There are plenty of terms and provisions in a construction contract which can sound pretty definitive but which can actually prove to be anything but certain. A waiver of consequential damages is one such clause.
Let’s start with the definition of consequential damages. What they are not are direct damages – those damages which arise directly from a contract breach, such as the cost to repair or complete defective work. Consequential damages are instead those damages, sometimes referred to as special damages, which include lost profits, lost revenues, lost sales, and the sorts of deficits and costs not generally predictable. They reach beyond the contract and relate to those losses incidental to someone’s failure to perform. They can be significant as it is clear consequential damages could easily be double or triple the amount of any direct damages.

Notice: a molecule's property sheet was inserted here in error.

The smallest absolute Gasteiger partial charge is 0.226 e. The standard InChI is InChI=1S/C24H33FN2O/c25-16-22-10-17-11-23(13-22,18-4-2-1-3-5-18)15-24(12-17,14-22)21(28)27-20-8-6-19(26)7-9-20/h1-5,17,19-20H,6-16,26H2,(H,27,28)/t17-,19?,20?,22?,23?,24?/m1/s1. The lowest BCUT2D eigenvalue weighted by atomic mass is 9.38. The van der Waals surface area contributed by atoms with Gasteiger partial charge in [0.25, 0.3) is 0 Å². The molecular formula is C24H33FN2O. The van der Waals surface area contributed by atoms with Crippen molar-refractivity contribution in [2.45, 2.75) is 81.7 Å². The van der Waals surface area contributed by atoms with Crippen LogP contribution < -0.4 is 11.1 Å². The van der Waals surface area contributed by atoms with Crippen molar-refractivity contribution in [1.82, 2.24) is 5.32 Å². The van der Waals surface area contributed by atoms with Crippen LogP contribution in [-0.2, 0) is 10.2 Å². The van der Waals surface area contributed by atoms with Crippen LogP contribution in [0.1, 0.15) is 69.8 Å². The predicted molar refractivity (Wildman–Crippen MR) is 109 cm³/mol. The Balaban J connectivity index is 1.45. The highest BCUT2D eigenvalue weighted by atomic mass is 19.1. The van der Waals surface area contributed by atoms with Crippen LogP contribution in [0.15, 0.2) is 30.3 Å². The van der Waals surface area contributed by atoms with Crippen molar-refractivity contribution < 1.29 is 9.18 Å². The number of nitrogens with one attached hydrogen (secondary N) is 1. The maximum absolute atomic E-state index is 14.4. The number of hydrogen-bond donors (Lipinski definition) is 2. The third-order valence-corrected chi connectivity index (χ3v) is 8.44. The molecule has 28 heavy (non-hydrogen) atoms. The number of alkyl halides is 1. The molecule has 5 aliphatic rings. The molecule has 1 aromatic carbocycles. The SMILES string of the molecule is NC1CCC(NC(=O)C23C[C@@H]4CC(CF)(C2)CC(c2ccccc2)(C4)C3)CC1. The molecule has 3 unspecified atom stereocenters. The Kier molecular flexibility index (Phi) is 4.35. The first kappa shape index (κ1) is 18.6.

A waiver of consequential damages is often mutual, applicable to both owner and contractor. Having a waiver in place means that recovery of damages, such as reduced business, lost profits, increased overhead and the like will not be available. A good thing given how serious such damages could become. On the other hand, if you are the aggrieved and wronged party because of another’s acts or failures, you surely would want to recover as many of your losses as possible stemming from this breach or default.
While the distinction between direct and consequential damages sounds simple enough, many courts have had difficulty in distinguishing between the two. As a result, you might not really know what you are actually giving up when you agree to a waiver of consequential damages.
The better approach is to specifically list those damages which you agree should be waived and those that should be compensable when a breach or default occurs. Why? Because proving the amount of consequential damages and distinguishing consequential from direct damages is not easy.